The origin of the Drentsche Partridge Dog goes far back in history. She is one of the oldest Dutch breeds. She descends from the Spioenen which came along to the Netherlands with the Spaniards in the 16th century. You see them regularly on old paintings, as shown in “The gift of the hunter ‘by Gabriel Metsu. Several breeds originated from the Spioenen.
In eastern Netherlands, and especially in Drenthe, the Drentsche Partridge Dog was always bred very pure. This is not very surprising when you consider that Drenthe was quite isolated and the people did not have the money to travel far until the 20th century. The Drent was bred because they had the need for a hunting dog that matched the Drentsche rugged moorland. So not a fast ans spacious hunting dog in a rough area, but a dog that works precisely, hunt under the gun, can point and retrieve. Also the Drent had to guard the yard but had to be a loving family dog too.
Eext in Drenthe is considered to be the cradle of the Drentsche Partridge Dog. Here Drents were bred by different people named Schuiling. Among hunters a Schuiling-dog (Schoelinghond in dialect) was a class of it’s own.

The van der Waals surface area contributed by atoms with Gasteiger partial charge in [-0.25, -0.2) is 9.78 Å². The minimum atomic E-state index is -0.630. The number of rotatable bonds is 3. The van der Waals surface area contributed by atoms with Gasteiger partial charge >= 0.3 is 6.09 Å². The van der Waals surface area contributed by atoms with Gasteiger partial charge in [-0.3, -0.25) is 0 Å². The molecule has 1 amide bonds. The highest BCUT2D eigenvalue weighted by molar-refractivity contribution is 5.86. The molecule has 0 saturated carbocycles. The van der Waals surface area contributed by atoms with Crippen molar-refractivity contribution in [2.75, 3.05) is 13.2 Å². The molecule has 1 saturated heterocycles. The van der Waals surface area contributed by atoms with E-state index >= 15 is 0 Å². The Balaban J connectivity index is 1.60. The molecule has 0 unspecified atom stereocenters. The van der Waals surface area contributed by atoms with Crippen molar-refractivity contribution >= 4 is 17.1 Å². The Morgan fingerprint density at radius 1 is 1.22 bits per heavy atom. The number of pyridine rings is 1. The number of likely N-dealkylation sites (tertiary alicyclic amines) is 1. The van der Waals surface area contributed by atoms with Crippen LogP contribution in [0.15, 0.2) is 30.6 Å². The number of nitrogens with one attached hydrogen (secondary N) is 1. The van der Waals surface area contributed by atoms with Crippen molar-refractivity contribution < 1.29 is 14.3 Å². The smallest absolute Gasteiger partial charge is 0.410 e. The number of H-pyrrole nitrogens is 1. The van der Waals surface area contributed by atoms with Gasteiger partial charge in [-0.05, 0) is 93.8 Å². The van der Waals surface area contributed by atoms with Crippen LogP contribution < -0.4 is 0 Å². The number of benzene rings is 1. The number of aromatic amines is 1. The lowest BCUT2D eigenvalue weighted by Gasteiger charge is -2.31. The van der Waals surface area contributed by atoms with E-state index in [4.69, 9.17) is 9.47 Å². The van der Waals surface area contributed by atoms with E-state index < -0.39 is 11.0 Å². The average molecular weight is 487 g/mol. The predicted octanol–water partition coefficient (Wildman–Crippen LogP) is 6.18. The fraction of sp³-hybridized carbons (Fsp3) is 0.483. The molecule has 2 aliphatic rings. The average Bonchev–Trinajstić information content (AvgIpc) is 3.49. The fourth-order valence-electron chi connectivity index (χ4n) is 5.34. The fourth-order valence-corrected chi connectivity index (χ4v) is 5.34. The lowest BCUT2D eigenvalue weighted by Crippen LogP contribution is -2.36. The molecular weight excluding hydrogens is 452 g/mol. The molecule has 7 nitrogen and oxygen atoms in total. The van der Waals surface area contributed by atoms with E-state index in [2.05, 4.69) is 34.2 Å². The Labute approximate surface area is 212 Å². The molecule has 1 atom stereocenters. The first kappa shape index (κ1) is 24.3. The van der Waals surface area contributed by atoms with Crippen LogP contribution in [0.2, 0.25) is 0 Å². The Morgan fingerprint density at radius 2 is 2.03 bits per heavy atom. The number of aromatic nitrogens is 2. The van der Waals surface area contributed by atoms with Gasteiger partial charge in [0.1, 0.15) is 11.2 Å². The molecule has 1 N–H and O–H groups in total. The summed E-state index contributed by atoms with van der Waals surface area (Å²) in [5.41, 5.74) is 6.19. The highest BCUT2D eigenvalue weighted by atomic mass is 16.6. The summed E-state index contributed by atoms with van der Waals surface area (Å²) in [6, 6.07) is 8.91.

All Drens therefore have Schoeling- blood in their ancestral lines. The oldest strain called the Schuiling strain is also called Nimrod strain after the progenitor Nimrod. He was born in June 1940.
The Drentsche Partridge Dog was officially recognized on May 15, 1943 after a scrutineering day which was held On April 18, 1943 in the Groningen Concert Hall. During these inspections on hunting properties and type it did show how well the dogs were from the Schuiling strain. Nimrod became first and proved to be bred so pure that he was asked for many matings. Nimrod bred with some good bitches from the environment and their offspring were intercrossed making the Nimrod (or Schuiling) strain emerged. Dogs from this strain were used by all breeders. This allowed the “Nimrod Type” spread throughout the entire race.